Additional doses for people 5 years and older with moderate to severe immune compromise
Wednesday Mar 30th, 2022
The Baltimore City Health Department recommends that people 5 years and older who are moderately to severely immunocompromised receive a 3 dose primary series (if vaccinated with Moderna/Pfizer) or a 2 dose primary series (if vaccinated with Johnson & Johnson) according to the Centers for Disease Control Interim Clinical Considerations for COVID-19 vaccination.
Individuals 12 years and older who are moderately to severely immunocompromised should also receive 2 booster doses at least 4 months apart.
An additional mRNA vaccine and two booster doses should be offered to individuals with moderate to severe immunocompromising conditions and/or taking immunosuppressive medication or treatments. These conditions and medications/treatments include, but or are not limited to:
Active treatment for solid tumor and hematologic malignancies
Receipt of solid-organ transplant and taking immunosuppressive therapy
Receipt of CAR-T-cell or hematopoietic stem cell transplant (within 2 years of transplantation or taking immunosuppression therapy)
Moderate or severe primary immunodeficiency (e.g., DiGeorge syndrome, Wiskott-Aldrich syndrome)
Advanced or untreated HIV infection
Active treatment with high-dose corticosteroids (i.e., ≥20mg prednisone or equivalent per day), alkylating agents, antimetabolites, transplant-related immunosuppressive drugs, cancer chemotherapeutic agents classified as severely immunosuppressive, tumor-necrosis (TNF) blockers, and other biologic agents that are immunosuppressive or immunomodulatory.
Individuals meeting the above criteria and vaccinated with Moderna or Pfizer need 3 primary series doses (dose 1, dose 2, and dose 3/additional dose). There should be at least 28 days between dose 2 and dose 3/additional dose.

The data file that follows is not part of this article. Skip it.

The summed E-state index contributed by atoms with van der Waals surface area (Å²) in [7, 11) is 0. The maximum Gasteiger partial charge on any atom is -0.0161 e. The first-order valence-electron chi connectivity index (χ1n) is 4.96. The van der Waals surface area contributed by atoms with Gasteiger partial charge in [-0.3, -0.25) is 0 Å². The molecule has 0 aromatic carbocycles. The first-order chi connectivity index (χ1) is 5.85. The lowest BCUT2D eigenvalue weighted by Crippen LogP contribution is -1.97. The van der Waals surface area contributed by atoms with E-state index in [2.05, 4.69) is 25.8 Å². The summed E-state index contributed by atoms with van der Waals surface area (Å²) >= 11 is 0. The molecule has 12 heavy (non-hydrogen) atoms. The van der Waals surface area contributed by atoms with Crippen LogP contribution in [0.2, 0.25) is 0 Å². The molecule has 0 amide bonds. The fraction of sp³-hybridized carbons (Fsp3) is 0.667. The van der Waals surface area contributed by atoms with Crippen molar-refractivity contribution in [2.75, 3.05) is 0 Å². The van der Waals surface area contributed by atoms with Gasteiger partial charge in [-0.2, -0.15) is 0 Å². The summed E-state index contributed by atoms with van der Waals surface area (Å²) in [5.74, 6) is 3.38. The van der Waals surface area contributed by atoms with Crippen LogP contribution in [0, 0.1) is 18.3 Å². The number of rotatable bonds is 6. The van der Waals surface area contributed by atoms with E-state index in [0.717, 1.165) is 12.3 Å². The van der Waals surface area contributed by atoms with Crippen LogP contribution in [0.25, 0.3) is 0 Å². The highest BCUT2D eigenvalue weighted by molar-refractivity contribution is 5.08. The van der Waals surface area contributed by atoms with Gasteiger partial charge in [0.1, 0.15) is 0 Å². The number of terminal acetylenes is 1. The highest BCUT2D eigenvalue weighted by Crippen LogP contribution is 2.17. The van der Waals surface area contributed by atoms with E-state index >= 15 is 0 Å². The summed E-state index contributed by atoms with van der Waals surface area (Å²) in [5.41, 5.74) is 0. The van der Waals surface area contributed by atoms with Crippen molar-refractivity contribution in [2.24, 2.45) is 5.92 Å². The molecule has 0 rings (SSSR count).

Individuals meeting the above criteria and vaccinated with Johnson & Johnson need 2 primary series doses (dose 1 and dose 2/additional dose). There should be at least 28 days between dose 1 and dose 2/additional dose. The mRNA vaccine, either Pfizer or Moderna is preferred for dose 2/additional dose in those initially vaccinated with Johnson & Johnson.
People who are 12 years old and up and moderately to severely immunocompromised should also receive two booster doses, in addition to the primary series doses. Individuals vaccinated with Moderna or Pfizer should get the first booster at least 3 months after completion of the primary series. The second booster should be given at least 4 months after the first booster. Individuals vaccinated with Johnson & Johnson should receive the first booster at least 2 months after completion of the primary series. The second booster should be given at least 4 months after completion of the first booster.
Serologic testing and cellular immune testing prior to administration of the additional dose is not recommended at this time. Baltimore City Health Department will not require a medical provider’s note or prescription for the administration of an additional dose. Resident self-attestation of having a moderate to severe immunocompromising condition qualifying them for an additional dose will be honored.
Based on the evidence showing a limited immune response after COVID-19 vaccination in this population, providers should recommend individuals with moderate to severe immunocompromising conditions continue to practice non-pharmaceutical interventions - wearing a mask, remaining 6 feet apart from others, avoiding large crowds, and poorly ventilated areas. Providers should strongly recommend COVID-19 vaccination for close contacts of individuals with immunocompromising conditions.
We recommend residents with immunocompromising conditions or taking medication that suppresses the immune system talk with their clinical provider about the need for an additional dose of the mRNA COVID-19 vaccine. Clinical providers are best equipped to make informed decisions about their patient's medical conditions and the timing of the additional dose of the mRNA vaccine.
The Baltimore City Health Department will continue to monitor updates, and adjust guidance, as more information arises.